When Alan was ten in 1915, he signed a pledge abstaining from alcohol, and by twelve in 1917, he was admitted to the Independent Order of Rechabites – Junior Section, a local temperance (abstaining from alcohol) society and kids club, which was organised by his local School. Twenty two children joined the new society, enjoying musical items and singing. (Violet Town Sentinel 1 May 1917).
This was also encouraged by his parents, after they witnessed Maud’s father Edward Stow, dying at the age of 49, after imbibing of too much drink in Violet Town, and then coming home inebriated, unable to get out of his horse and cart, catching pneumonia outside his house in the winter of 1897, and dying six days later.
This had a profound affect on the family, and Alan was always a strict teetotaller and encouraged his family to follow suit. He attended Warrenbayne West primary school, leaving in 1919.
Alan helped his parents on the family farm at Boho, learning the building trade from his father Samson. Samson built many homes in the local area, including that of his wife’s brother Hercules Stow and wife Rachel Coish. (Warrenbayne – the Place and its People, page 329, by Patricia Nottle).
Around 1924 Alan moved to Wodonga, in with his mother’s brother and family (Frederick Alan Stow) working for Fred in the building trade doing the books for his growing business. His pay was 21 shillings.
By 1927 he came home to “Woodvale”, Boho (Australian Electoral Roll), and bought his own land (CA 65C Warrenbayne) and built houses as a sideline to his farming.
Alan married Ella Jackson in April 1934 at St Dunstans, Violet Town. They had four children together – Brian, Reg, Gwyn and Kerry. By 1936 they were living at “Woodvale”, Boho (Australia Electoral Roll).
Always campaigning for better roads in his home district, in 1936 Alan was writing to the Violet Town Shire to improve the roads between Whites and Ludlows in Boho. (Goulburn Valley Stock and Property Journal Oct 1936).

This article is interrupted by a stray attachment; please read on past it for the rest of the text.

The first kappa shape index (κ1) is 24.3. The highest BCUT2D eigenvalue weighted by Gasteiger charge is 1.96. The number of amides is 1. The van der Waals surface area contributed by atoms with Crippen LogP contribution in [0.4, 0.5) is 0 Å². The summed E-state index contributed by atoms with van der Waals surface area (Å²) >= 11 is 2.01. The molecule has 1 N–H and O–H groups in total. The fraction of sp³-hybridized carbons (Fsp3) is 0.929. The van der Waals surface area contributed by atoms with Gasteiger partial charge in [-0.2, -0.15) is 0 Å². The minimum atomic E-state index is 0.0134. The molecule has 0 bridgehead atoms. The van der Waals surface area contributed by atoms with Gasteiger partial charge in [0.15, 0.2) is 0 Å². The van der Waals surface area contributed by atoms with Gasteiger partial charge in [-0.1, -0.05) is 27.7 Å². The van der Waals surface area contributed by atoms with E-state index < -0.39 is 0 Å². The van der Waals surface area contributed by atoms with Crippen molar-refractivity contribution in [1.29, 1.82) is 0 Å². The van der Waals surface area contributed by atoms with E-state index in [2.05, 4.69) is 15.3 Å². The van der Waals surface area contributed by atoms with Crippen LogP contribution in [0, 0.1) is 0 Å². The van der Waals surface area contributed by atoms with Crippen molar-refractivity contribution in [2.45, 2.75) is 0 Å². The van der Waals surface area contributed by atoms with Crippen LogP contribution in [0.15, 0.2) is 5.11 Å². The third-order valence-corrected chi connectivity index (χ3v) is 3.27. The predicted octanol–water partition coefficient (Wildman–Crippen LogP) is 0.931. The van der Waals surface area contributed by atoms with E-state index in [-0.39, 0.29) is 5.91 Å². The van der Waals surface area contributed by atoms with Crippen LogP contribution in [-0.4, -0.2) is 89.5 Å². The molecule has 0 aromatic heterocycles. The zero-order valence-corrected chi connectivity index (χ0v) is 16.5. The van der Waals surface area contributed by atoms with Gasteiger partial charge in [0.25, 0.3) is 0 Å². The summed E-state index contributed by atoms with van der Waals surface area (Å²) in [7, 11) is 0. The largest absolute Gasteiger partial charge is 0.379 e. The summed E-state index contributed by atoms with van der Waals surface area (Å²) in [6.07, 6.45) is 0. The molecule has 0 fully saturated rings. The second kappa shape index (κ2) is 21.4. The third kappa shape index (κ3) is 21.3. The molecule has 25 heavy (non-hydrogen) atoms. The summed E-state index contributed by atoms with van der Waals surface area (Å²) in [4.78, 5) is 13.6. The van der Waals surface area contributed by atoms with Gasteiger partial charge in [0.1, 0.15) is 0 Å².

In 1939 during the Second World War he enlisted at Violet Town in the Army Citizen Military Forces, involving one months continuous training, and days of manning guard posts at selected points around the local area. In 1941 after the attack on Pearl Harbour and on the British forces in Malaya, war was brought to Australia’s doorstep, and it was feared that Japan may attack Australia’s mainland. As farming was declared an essential service, Alan was not called up to fight overseas. He remained in the local Army Citizen force until 1948, serving as a private in the Benalla Division of the Volunteer Defence Corps.
In 1949 Alan moved from “Thirlmere” on Boho Church Rd to “Woodvale” on Davis Rd, after his father’s retirement to Euroa. Alan enjoyed many family fishing holidays at Bright with his family. Alan and Ella farmed merino sheep, sending their wool to the Melbourne Markets for export.
In 1957, Alan was instrumental in helping construct the Violet Town Swimming Pool between May and September. The Shire Secretary officially thanked him for his efforts in making the tables, seats and stand. It opened in December 1957.
By 1960 Alan was serving as a Shire Councillor in Violet Town. He enjoyed fishing and playing lawn bowls.
Alan will be remembered as a kind gentleman, content with rolling his own cigarettes, and he was never happier than sitting in his favourite chair in his farm house, listening to Johnny Cash on his old cassette recorder.
He died in January 1987 at his farm in Boho, after suffering for a few years with Parkinson’s Disease. Alan is buried in the Violet Town Cemetery with his wife Ella.